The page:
For instance, provide a notes template and an example of notes to the notetaker and provide the timekeeper with some instructions, “Ted, I’d like you to serve as our timekeeper and agenda monitor today. If we wander off-topic, please poll the group to ascertain whether we should deviate from the agenda or take the topic offline.”

Tip Seven: Be prepared to do a little warm-up as you are waiting for people to join in. That means jumping on a call early and giving people something to do before the start of the meeting. If people are regularly late to your organization’s meetings, this is especially important. If you are using technology beyond the telephone, this is particularly easy. For example, you might set up a poll with everyone’s name listed and take attendance by asking them to select their names from the list. You could also show reminders (e.g. how to mute your line) and the notes from the last meeting and request people take a minute to review them. The possibilities are endless. The main idea, however, is to ensure that you don’t lose people who come early or on time to your remote meeting and that you can absorb people who join late with little disruption.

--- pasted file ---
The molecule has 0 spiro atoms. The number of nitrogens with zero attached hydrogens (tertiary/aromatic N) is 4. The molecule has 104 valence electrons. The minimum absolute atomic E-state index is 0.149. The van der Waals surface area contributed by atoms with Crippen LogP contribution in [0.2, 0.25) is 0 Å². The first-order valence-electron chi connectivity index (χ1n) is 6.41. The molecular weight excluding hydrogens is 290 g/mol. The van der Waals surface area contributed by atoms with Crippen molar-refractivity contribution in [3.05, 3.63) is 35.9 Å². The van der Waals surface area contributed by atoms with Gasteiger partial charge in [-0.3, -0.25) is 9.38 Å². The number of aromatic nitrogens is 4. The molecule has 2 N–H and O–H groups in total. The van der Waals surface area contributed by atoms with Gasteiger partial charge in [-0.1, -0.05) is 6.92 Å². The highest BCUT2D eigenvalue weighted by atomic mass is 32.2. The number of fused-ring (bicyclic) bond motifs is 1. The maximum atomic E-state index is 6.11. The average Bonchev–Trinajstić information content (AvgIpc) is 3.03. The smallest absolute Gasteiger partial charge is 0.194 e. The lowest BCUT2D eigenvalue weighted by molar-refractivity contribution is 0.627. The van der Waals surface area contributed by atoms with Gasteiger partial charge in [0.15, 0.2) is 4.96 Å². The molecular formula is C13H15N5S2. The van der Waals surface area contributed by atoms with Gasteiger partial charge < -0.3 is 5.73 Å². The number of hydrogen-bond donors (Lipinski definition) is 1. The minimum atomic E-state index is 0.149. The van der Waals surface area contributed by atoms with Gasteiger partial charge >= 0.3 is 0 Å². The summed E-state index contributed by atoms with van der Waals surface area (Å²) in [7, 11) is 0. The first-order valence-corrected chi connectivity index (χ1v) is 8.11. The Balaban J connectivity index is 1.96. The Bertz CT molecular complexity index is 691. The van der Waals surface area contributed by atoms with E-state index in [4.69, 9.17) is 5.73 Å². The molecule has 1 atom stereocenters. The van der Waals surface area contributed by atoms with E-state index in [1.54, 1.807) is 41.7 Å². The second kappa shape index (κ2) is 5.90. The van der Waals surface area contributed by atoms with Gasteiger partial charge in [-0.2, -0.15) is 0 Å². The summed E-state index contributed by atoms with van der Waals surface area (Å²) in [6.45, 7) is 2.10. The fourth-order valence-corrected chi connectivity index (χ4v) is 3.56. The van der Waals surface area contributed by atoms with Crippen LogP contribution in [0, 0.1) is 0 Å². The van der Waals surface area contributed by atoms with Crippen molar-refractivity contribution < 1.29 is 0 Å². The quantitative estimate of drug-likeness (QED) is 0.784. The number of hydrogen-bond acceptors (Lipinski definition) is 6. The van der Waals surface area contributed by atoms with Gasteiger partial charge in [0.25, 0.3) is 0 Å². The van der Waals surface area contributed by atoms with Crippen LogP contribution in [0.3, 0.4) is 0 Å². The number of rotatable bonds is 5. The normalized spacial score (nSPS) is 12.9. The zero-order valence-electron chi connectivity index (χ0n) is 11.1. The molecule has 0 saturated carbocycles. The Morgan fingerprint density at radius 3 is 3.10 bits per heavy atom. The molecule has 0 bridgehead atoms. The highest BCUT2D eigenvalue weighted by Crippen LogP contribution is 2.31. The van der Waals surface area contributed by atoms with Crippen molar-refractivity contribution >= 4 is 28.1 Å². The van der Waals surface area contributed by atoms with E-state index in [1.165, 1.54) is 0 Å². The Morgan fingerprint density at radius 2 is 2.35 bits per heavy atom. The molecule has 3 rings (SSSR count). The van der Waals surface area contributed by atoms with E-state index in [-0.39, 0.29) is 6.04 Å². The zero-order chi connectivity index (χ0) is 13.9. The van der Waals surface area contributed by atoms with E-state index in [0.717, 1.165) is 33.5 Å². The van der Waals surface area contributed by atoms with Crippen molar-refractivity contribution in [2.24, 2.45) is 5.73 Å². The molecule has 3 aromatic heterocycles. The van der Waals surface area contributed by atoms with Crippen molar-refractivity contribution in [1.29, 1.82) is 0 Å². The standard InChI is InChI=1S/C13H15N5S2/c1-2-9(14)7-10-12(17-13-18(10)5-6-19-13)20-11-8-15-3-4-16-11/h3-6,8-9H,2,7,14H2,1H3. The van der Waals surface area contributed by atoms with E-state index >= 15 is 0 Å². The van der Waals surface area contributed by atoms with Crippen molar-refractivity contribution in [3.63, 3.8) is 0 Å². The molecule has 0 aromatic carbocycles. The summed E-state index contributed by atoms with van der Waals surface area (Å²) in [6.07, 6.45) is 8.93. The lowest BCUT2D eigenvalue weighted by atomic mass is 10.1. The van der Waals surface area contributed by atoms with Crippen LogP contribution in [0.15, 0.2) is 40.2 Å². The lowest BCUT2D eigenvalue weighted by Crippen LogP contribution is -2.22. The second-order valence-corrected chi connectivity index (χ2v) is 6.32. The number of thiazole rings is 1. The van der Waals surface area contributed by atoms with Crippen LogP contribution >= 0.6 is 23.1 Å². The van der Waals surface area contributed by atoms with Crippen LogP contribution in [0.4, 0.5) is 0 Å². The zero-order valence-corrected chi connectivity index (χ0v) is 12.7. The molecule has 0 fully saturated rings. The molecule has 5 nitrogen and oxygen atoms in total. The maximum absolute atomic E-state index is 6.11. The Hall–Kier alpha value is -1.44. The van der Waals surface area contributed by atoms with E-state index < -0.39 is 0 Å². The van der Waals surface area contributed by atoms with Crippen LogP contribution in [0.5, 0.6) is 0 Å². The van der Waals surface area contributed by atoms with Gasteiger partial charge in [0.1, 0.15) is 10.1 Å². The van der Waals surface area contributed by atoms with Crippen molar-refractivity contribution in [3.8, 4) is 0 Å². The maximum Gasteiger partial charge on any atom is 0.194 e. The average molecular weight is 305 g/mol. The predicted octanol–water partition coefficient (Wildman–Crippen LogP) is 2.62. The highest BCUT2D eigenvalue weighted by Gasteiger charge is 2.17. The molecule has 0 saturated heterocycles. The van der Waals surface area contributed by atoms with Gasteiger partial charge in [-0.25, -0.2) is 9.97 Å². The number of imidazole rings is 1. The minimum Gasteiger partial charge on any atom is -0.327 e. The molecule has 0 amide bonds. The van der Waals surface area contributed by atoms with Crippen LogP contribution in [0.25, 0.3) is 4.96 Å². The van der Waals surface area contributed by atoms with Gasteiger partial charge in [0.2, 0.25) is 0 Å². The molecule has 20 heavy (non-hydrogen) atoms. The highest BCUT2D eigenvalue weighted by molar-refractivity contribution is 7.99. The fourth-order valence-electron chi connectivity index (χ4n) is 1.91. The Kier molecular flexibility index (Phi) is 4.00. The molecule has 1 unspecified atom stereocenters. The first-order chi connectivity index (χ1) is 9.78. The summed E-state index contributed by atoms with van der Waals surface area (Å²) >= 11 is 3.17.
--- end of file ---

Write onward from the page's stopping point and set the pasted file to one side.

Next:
Tip Eight: View your remote meetings as works in progress. Ask those who participate what’s working for them and what isn’t. As teams change, technology evolves, and workplace demands vary, what works now might not work in the future.

No matter what kind of remote meeting you run, you can make it better by increasing your planning, tightening your delivery, leveraging technology and people, and taking stock of what works at what doesn’t. The key is trying, assessing, learning, and repeating the cycle. Happy meeting!

Kate Zabriskie is the president of Business Training Works, Inc., a Maryland-based talent development firm. She and her team help businesses establish customer service strategies and train their people to live up to what’s promised. For more information, visit www.businesstrainingworks.com.

7 Common Communication Blunders

By Greg Alcorn

Greg Alcon-communication